“It takes something special for me to leave,” said 6-foot-6 offensive lineman Caleb Benenoch, regarding his hometown Katy, TX.
“UCLA is something special.”
The gentle giant is a family man, one whose recruiting process has been deeply entrenched in his familial relationships. Every step of the way, his family has been his guiding light.
Case in point: Benenoch was committed to Michigan State in March 2012, then a little-known three-star offensive guard out of Katy, TX, that held offers from Kansas State, Mississippi, West Virginia and Tulane in addition to Michigan State. At the time, the commitment made sense, given what the Spartans had to offer.
With no offers from major in-state schools, it seemed like the easy decision to ride the pine.
But then Texas offered, then Oklahoma and, eventually, Alabama offered. Benenoch went from five total offers to 30 over the course of his school’s spring practices.
All of a sudden, being so far away from home wasn’t all that appealing.
“My mom didn’t want me going all the way up to Michigan,” said Benenoch, whose mother’s say held weight in Caleb’s decision. “So instead of holding up a roster spot, I decommitted.”
In an age where recruits are often too comfortable with hanging onto roster spots without the purpose of committing, there’s something to be said about Benenoch’s decision to re-open up his recruitment process. Instead of leading the coaches on, Benenoch took the noble route and let the coaches know of his decision.
That didn’t help him from the ever-prevalent abuse recruits receive on Twitter, though.
“I got a lot of hateful comments from Michigan State fans,” said Benenoch. “Some sent me direct messages. Some told me I was using the offer as leverage, that I was a troubled person, half of a man.”
“It got me down.”
Of course, Benenoch didn’t stay down for long. Once again guided by his family’s support, the lineman wasn’t deterred or discouraged, with his siblings — his sister, a doctor and his brother, a redshirt sophomore at Baylor — offering him endless support, fostering the maturation process and helping Caleb develop the thick skin required to play at a BCS-level school.
Now, he holds no ill will towards his critics.
“I have no hard feelings towards Michigan State fans,” said Benenoch. “They’re passionate fans.”
“This is college football. We play for them.”
The Journey To Westwood
Benenoch decommitted with the intention of staying closer to home, with the aspirations of being with his loving mother and kid sister, a high school freshman playing hoops.
Of course, UCLA is 300 miles further from Katy, TX, than Michigan State is. With 1,534 miles separating Benenoch’s hometown and UCLA, the notion of distance didn’t seem to matter. But why?
You can thank his mother, once again.
“She signed off on it,” said Benenoch. “If my mom had said, ‘Caleb, you just can’t go that far, you can’t go to UCLA,’ I probably would have stayed uncommitted by now.”
Indeed, the pitch to Benenoch sold the lineman immediately — mainly on the philosophy of the program, the prospect of playing time early on, the direction of the team and, most importantly, the academics — but the heavy-lifting the UCLA coaching staff was responsible for laid with selling the program, and the university, to Caleb’s mother.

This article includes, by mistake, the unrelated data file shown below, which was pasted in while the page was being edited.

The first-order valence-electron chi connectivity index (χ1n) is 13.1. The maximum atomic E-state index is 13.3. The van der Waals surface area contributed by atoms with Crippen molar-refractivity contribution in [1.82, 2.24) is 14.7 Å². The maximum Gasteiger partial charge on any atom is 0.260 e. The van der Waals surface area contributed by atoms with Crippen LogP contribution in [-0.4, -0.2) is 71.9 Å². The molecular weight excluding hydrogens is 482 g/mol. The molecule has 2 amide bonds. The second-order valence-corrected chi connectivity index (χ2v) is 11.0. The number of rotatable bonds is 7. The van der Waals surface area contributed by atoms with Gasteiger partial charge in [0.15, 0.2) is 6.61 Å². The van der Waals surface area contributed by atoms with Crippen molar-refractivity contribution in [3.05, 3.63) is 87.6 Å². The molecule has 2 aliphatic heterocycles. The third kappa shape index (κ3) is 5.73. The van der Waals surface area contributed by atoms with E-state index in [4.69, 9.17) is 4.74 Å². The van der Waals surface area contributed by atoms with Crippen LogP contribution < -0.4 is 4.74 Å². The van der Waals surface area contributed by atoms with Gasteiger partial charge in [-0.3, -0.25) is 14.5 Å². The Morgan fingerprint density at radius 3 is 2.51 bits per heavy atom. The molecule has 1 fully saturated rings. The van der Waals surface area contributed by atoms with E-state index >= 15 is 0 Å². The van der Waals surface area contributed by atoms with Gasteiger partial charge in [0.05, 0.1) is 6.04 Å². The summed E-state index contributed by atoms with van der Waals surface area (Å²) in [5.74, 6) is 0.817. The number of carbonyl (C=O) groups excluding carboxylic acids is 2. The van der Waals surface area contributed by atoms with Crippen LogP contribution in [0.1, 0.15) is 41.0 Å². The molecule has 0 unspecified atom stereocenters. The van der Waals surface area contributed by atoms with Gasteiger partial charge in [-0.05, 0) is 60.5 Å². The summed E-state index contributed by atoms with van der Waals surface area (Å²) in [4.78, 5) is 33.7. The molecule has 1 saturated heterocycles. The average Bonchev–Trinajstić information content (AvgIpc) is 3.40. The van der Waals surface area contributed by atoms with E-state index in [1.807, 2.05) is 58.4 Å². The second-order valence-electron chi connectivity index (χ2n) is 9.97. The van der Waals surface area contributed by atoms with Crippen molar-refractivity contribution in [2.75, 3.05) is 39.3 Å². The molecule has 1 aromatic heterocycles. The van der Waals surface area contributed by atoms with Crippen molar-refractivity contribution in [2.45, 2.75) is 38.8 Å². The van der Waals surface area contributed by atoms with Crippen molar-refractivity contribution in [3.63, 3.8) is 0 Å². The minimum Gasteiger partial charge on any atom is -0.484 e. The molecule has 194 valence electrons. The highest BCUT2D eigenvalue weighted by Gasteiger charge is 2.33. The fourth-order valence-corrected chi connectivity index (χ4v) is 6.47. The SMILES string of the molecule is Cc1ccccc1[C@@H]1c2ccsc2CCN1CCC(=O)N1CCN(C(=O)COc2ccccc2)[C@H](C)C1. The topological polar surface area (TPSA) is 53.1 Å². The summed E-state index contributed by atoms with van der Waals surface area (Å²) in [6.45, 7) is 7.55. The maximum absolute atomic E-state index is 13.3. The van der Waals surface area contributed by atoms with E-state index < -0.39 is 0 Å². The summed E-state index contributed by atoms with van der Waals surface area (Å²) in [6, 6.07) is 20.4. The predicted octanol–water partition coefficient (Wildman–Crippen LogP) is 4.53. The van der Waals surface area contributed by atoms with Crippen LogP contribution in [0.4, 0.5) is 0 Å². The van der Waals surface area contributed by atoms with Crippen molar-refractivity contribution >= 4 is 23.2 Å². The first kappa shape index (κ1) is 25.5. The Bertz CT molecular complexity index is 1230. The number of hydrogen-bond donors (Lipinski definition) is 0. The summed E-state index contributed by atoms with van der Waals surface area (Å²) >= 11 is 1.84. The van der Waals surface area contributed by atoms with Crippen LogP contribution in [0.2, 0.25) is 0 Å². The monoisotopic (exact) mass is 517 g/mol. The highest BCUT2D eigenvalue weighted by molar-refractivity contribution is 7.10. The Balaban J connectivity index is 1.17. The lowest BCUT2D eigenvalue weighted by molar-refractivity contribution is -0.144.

And they did it, according to Benenoch.
“She had seen all she needed to see.”
Of course, Caleb wasn’t alone with his mother in this process. His brother, defensive back Josh Benenoch, is a redshirt sophomore at Baylor University, the same team that embarrassed UCLA in the Holiday Bowl.
“There was a lot of smack talk,” said Caleb, who had committed just 17 days before UCLA showed up for its spanking in San Diego, CA.
But through the friendly trash-talk was nothing but brotherly love.
“He told me he was proud of me,” Caleb said.
Of course, the elder Benenoch played a key role in Caleb’s decision, too. Though an active recruiter for Baylor to lobby Caleb to join him in Waco, TX, Josh Benenoch offered Caleb support and advice.
“I spoke with him for an hour after I committed [to UCLA],” said Caleb.
Much like most caring older brothers would, he was making sure Caleb wasn’t making such a big decision for all the wrong reasons.
“He wanted to make sure I wasn’t going to California for the girls or the parties,” said the younger Benenoch.
Hitting the Ground Running
It’s no secret that UCLA’s offensive line is young, but it’s also no secret that the unit, though increasingly cohesive as the season went on, has some holes to fill.
Caleb Benenoch figures to be big enough to fill those voids.
Particularly, Benenoch will be vying for graduating senior Jeff Baca’s old spot at guard, and the prospect of playing time was only second to academics in his list of reasons for going to UCLA.
“On good teams, it’s very rare for a true freshman to have the opportunity to start right away,” said Benenoch. “I’ll have that chance.”
Indeed, the coaching staff hasn’t been shy about putting its brightest young talent out on the field, with last year’s offensive line starting true freshman tackle Simon Goines. By the time the season starts, Benenoch figures to have competed for the starting gig over the offseason.
Even with all the help and support Benenoch received, he learned countless lessons during the recruiting process.
What would he tell future recruits going through the same thing?
“Be patient,” said Benenoch. “Don’t let anybody pressure you, take your time and evaluate all your options.”
But most importantly?
“Have fun with it,” said Benenoch.
Seven months until fans will get to see Benenoch in action, joining what followers of recruiting have dubbed “The New Breed” of UCLA footballers.
Is it college football season yet?